Zero-shot Learning

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Zero-shot learning in AI refers to a paradigm where a machine learning model is trained to recognize or perform tasks for which it has never seen any examples during training. Unlike traditional supervised learning, where models require labeled training data for all possible classes or tasks, zero-shot learning leverages semantic relationships or prior knowledge to make predictions on unseen classes or tasks.


In zero-shot learning, models are equipped with the ability to generalize across domains or categories by learning from related information. This is often achieved through the use of attributes, semantic embeddings, or auxiliary information. For instance, if a model has been trained to recognize different dog breeds and is presented with a breed it has never encountered, it can still make accurate predictions by understanding the shared characteristics and relationships between dog breeds.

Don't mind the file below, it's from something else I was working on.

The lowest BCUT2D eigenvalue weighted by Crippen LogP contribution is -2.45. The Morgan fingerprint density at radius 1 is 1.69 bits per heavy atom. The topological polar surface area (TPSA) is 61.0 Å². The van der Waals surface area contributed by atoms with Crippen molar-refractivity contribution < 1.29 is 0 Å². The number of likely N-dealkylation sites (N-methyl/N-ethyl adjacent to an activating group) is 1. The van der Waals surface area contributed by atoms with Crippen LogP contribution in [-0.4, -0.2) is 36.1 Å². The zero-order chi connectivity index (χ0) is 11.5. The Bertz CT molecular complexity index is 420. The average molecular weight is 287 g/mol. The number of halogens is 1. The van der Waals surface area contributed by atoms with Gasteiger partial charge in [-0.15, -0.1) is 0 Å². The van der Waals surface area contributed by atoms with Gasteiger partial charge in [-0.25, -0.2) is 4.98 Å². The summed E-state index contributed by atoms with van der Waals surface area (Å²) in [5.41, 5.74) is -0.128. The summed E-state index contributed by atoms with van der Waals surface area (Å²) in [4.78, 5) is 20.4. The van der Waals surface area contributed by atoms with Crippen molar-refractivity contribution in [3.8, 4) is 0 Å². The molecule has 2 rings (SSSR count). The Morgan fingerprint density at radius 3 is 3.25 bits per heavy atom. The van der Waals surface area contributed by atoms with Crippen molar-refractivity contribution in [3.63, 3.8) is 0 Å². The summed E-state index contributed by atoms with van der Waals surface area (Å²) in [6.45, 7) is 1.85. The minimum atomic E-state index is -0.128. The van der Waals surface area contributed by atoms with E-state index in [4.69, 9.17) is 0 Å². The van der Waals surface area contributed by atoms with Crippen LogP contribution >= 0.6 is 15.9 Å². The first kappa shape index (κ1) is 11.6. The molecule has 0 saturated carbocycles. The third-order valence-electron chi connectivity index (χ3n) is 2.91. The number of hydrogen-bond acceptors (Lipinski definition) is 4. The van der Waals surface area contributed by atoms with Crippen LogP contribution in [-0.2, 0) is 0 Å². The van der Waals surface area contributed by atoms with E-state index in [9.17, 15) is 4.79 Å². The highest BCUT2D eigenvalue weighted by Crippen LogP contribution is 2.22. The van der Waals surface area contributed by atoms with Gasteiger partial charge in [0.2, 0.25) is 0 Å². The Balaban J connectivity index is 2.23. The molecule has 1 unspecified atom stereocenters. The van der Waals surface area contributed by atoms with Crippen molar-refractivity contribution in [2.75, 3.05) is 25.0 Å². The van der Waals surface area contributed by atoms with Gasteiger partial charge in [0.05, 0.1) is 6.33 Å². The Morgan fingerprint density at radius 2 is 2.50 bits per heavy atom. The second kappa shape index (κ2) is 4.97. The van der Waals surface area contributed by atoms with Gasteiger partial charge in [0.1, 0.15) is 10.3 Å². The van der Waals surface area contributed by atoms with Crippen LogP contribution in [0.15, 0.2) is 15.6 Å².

Zero-shot learning has applications in scenarios where obtaining labeled data for every class or task is impractical or expensive. It allows models to adapt to new tasks or classes without retraining from scratch. Techniques like transfer learning, knowledge graph embeddings, and generative models play a significant role in zero-shot learning approaches.

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